Evidence continues to mount that President Barack Obama’s re-election campaign is in trouble. The latest comes from a poll of likely voters by Politico/George Washington University showing Obama tied with a generic Republican opponent at 43 percent.
Obama leads Republican front-runner Mitt Romney 49 percent to 43 percent and Herman Cain 49 percent to 40 percent. But the president receives only a 44 percent approval rating, compared with a 51 percent disapproval rating. And in 19 swing states, Obama’s approval rating registered 40 percent, compared with a disapproval rating of 57 percent.
The presidential numbers indicate that, if the election next year amounts to a referendum on Obama’s job performance, he may well be looking for a new job. Voters’ impression of Obama isn’t any better than just before the Democrats got wiped out in last year’s congressional elections.
The Republican nominee will beat Obama next year if he can keep the campaign focused on the president, Republican pollster Ed Goeas of The Tarrance Group tells Politico
“My feeling is very strongly that ultimately, it’s first a decision on whether or not to rehire the incumbent as opposed to a choice between both individuals,” he said. “You do fall into a certain amount of ‘the devil I know as opposed to the devil I don’t know,’ but we’ve seen that very little in recent elections.”
Goeas minimizes Obama’s strong showing in a one-on-one contest against Romney, saying it’s too early to pay much attention to that number. He notes that only 83 percent of Republicans now support Romney vs. Obama, but that number would rise in the general election, he said.
In addition, the winning Republican candidate will put more effort into attracting independent voters in the general election, after focusing on conservatives during the primaries, Goeas said. “Winning cures a lot of ills. That winning candidate who will surface on the other end won’t look to independents like they do today.”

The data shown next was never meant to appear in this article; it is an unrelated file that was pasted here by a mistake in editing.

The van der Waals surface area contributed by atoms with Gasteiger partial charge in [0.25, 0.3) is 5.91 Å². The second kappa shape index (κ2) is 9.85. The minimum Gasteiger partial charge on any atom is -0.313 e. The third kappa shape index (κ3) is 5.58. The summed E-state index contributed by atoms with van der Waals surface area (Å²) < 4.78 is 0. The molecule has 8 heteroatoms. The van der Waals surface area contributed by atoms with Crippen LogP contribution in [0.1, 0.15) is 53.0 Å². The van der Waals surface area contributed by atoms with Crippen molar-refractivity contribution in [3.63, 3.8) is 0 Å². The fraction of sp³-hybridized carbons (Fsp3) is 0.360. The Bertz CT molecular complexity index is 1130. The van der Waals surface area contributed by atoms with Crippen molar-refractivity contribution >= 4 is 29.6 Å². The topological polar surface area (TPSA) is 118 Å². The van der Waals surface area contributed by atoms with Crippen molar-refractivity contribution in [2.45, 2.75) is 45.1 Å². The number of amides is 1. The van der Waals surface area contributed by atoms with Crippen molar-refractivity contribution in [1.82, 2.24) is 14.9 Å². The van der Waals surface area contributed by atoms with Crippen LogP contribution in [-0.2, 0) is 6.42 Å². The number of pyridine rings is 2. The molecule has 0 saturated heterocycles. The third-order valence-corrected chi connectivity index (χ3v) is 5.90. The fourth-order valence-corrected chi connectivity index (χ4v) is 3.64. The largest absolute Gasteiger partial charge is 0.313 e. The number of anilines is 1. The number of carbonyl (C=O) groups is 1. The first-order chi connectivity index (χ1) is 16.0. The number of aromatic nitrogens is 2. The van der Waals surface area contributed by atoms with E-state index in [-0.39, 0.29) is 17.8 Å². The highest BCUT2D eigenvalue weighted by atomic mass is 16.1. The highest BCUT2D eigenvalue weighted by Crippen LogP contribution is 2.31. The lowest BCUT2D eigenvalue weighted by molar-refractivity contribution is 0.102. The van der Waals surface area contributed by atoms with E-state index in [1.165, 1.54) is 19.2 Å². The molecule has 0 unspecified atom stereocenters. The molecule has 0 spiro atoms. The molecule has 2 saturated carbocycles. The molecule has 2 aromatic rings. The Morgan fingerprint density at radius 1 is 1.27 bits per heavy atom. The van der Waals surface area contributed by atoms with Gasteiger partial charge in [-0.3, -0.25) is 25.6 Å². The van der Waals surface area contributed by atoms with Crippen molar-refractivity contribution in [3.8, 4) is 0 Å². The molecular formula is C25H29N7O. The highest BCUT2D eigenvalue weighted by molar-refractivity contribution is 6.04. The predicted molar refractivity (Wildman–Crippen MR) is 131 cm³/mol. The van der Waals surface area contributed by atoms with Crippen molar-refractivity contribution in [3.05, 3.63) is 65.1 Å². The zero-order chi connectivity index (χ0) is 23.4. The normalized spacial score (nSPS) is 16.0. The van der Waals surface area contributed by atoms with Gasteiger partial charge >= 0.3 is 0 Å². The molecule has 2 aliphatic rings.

Congress receives just a 12 percent approval rating in the poll, compared with an 83 percent disapproval rating. But when it comes to respondents’ own member of Congress, they give a 46 percent approval rating, compared with a 39 percent disapproval rating. As for how they’d vote in a congressional election, 44 percent say they’d opt for a Democrat and 43 percent for a Republican. The survey’s margin of error is three percentage points.
Voters are disappointed about Obama’s handling of relations with Congress. A hefty 57 percent of likely voters disapprove of his dealings with Congress, up from 44 percent in May.
The president’s insistence that Congress pass his jobs bill apparently hasn’t won over voters.
Goeas says Obama won’t be able to adopt Harry Truman’s successful re-election strategy of 1948, when he ran against a do-nothing Republican Congress.
“He has “raised the enthusiasm of the base some, but it’s been at the expense of independents,” Goeas said, referring to Obama’s relationship with Congress. “He’s not coming across as trying to get everyone to work together.”
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